Under the Tax Cuts and Jobs Act of 2017 (TCJA), alimony paid with respect to divorce or separation agreements and executed after Dec. 31, 2018 is not deductible by the payer and is not taxable income to the payee. This means that there are no tax consequences for alimony arrangements established after Dec. 31, 2018.
Alimony payments will continue to have tax consequences if payments are made with respect to a divorce or separation agreement executed before Jan. 1, 2019. These alimony rules for pre-2019 divorce decrees now discussed.
Alimony Rules for Pre-2019 Divorce Decrees
Alimony is a payment to, or for, a former spouse under a divorce or separation instrument. Generally, an individual can deduct the alimony or separate maintenance payments he or she is required to make to a former spouse, or to a third party on behalf of that former spouse under a divorce or separation instrument (such as a divorce decree) if certain conditions are met.
Cash payments, checks or money orders made to a third party on behalf of a former spouse under the terms of a divorce or separation instrument can be alimony, if they otherwise qualify. For example, payments for a former spouse’s medical expenses, housing costs (rent, utilities), taxes or tuition will qualify as alimony. The payments are treated as received by the former spouse and then paid to the third party.
The following items are not considered alimony: (1) child support; (2) noncash property settlements; (3) payments that are the spouse’s part of community income; (4) payments to keep up the payer’s property; (5) use of property; and (6) voluntary payments.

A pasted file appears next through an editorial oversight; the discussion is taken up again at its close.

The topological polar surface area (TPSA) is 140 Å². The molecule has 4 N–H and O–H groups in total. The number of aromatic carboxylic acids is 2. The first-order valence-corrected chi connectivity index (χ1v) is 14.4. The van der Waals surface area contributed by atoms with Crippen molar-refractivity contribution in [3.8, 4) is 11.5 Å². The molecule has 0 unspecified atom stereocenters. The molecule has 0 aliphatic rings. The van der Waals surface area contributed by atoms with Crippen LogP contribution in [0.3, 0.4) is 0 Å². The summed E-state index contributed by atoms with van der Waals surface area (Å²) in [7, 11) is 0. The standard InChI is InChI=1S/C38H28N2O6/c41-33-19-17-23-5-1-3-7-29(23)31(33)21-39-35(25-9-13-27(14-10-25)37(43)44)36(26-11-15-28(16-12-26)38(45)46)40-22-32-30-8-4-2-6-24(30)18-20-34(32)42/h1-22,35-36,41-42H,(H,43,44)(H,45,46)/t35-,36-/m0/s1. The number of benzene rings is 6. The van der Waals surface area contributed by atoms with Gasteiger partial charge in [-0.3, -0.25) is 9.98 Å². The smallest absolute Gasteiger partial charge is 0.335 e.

The alimony payer can deduct (as an adjustment to income) the alimony paid. In other words, the alimony payer does not have to itemize on a tax return in order to deduct the alimony paid. The recipient spouse must report alimony as income on Form 1040.
Note the following: (1) the alimony payer spouse must provide the Social Security number of the recipient spouse on the payer’s tax return. If the recipient’s spouse’s Social Security number is not included, the alimony payer may have to pay a $50 penalty and the deduction may be disallowed. If the payer spouse paid alimony to more than one former spouse, then the Social Security number or IRS individual taxpayer identification number (ITIN) of each recipient former spouse must be provided on an attached statement. The total payments are shown on the tax return; and (2) taxable alimony can be treated as compensation to the recipient former spouse when determining IRA contribution and deduction limits for the former spouse.
A payment that is specifically designated as child support or treated as specifically designated as child support under a divorce or separation instrument is not alimony. Child support is never tax deductible by the payer and is not taxable income to the payee. If a divorce decree or other written instrument or agreement calls for alimony and child support, and the payer spouse pays less than the total required, then the payments apply first to child support. Any remaining amount is then considered alimony.